Meanwhile, back in the plot, stuff is afoot. You remember Sir Bleoberis? He has a brother, Sir Blamore. Malory mentioned this before. What he didn’t mention before: these two cooked up a scheme to humiliate King Anguish of Ireland. Their reasons for doing so are unclear, but still, this is how the story goes. So step one, they arrange for King Arthur to extend an official invitation (also known as a summons) to Anguish, to show up at Arthur’s court at a particular time. If Anguish is so good as to attend, there will be a brief reception. If Anguish declines, Arthur will strip him of his crown, title, and lands.
Why does Arthur go along with this? It’s unclear. He’s not invested heavily in this plot; the particular day when Anguish is expected in Camelot, Arthur’s going to be out of town (specifically he’ll be at Castle Joyous Garde, Launcelot’s castle, which I’m sure there’s a great story about how Launcelot gets that castle and I don’t know why Malory hasn’t told it to us). Arthur arranges for a couple of kings to cover for him, the King of Carados and the King of Scots.
Whether this is the same King of Carados that was part of Team Lot & Mister 100, back in Book I: unclear. Whether this is the same King of Scots that was so eager to invade France in Book V: probably not, as Malory identified that king as King Anguish. To sum up I’m pretty sure Malory is just pulling names out of a hat at this point. This is like the fourth Carados in Le Morte D’Arthur so far. Normally I assume folks with the same name are the same person, but Carados is just all over the place.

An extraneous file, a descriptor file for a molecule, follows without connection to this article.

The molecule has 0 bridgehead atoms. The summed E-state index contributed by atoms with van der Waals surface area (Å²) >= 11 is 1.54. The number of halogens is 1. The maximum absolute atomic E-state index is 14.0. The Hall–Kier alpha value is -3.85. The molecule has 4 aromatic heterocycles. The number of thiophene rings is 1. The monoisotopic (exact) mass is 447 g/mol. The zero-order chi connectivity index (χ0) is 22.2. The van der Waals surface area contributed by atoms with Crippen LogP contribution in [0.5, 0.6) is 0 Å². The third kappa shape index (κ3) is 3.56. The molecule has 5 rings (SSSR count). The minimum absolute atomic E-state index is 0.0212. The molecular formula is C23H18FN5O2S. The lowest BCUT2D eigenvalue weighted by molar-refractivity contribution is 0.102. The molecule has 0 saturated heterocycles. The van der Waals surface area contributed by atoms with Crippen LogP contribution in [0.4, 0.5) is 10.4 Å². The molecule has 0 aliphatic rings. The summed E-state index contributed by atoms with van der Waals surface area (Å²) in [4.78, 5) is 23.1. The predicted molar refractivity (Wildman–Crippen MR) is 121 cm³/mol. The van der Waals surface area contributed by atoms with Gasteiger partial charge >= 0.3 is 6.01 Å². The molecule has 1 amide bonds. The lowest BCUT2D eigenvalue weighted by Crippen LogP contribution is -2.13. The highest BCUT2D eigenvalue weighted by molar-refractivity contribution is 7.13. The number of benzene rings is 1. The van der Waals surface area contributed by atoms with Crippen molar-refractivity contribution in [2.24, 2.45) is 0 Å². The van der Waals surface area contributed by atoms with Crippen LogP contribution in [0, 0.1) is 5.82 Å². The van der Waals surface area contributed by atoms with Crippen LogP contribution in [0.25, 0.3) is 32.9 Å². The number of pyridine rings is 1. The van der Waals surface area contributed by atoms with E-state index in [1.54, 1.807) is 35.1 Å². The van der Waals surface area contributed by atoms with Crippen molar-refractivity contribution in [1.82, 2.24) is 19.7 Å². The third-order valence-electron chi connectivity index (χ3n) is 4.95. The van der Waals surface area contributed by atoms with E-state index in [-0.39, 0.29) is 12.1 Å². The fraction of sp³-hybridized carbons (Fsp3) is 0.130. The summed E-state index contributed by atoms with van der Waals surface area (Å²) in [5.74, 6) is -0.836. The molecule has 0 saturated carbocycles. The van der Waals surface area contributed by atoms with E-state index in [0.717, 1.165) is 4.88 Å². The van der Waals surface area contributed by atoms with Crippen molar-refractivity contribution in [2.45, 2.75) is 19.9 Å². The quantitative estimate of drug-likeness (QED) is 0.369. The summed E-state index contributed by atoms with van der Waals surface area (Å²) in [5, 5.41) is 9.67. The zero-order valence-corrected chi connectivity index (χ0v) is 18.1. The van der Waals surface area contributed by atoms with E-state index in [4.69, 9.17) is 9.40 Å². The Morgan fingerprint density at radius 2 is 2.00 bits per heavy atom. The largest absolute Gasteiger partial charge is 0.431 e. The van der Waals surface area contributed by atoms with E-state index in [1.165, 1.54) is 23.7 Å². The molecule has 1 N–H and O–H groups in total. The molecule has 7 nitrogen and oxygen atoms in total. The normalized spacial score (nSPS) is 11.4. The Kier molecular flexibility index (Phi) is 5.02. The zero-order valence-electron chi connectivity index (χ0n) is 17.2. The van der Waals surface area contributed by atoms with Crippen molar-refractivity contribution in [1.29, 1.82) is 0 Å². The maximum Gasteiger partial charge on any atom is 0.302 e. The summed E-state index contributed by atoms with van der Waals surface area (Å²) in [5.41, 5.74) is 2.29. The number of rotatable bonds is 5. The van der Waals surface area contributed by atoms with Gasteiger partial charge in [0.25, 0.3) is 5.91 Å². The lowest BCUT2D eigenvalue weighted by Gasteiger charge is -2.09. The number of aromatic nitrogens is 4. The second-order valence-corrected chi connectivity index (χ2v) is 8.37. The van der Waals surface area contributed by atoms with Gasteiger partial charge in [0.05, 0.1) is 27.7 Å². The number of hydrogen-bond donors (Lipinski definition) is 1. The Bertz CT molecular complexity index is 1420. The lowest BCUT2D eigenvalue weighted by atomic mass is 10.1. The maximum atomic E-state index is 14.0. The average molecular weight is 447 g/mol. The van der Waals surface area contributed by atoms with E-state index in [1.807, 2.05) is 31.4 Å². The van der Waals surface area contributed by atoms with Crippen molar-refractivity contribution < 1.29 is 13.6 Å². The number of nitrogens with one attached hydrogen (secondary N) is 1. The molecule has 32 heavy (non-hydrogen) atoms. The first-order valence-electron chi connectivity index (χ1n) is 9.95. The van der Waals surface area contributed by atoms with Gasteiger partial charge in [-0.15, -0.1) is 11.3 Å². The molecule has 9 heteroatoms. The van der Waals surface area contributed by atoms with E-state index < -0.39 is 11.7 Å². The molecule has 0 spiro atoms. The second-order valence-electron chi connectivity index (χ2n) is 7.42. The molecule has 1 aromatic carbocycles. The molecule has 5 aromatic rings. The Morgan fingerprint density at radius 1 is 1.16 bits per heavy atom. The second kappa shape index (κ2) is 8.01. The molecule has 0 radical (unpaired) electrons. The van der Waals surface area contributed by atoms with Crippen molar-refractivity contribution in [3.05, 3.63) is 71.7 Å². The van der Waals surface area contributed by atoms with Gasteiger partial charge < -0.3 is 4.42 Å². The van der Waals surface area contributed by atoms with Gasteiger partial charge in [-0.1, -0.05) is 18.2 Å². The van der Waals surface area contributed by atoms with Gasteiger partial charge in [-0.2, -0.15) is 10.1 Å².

King Anguish makes the trip out to Camelot, of course. When Arthur summons you for a pleasant little reception, you come running, if you know what’s good for you. He’s a little disappointed that Arthur himself isn’t at the reception, but what really shakes him is when Sir Bleoberis, out of nowhere, starts accusing him of murder!
Yeah! Bleoberis claims that his cousin was visiting Anguish’s court and got murdered!
Anguish hears this, he suddenly understands why this reception had been organized in the first place — it’s a trap! And Anguish has only one option: to answer him knightly.
Malory is kind enough to explain to us, at this point, that a) the usual method of trial for treason in those days was trial by combat, between the accused and the accuser (or their champions), and this is relevant because b) murder was at that time treated as a subcategory of treason.
“I’m going to need a little time to formulate a response,” says Anguish, because he’s pretty sure Bleoberis can joust the crap out of him in a fair fight. Bleoberis is a relation of Sir Launcelot’s, after all, and comes from a long line of infamous kickers of ass.
Carados and the King of Scots put their heads together and agree that Anguish can take all the time he needs, provided he doesn’t need more than seventy-two hours.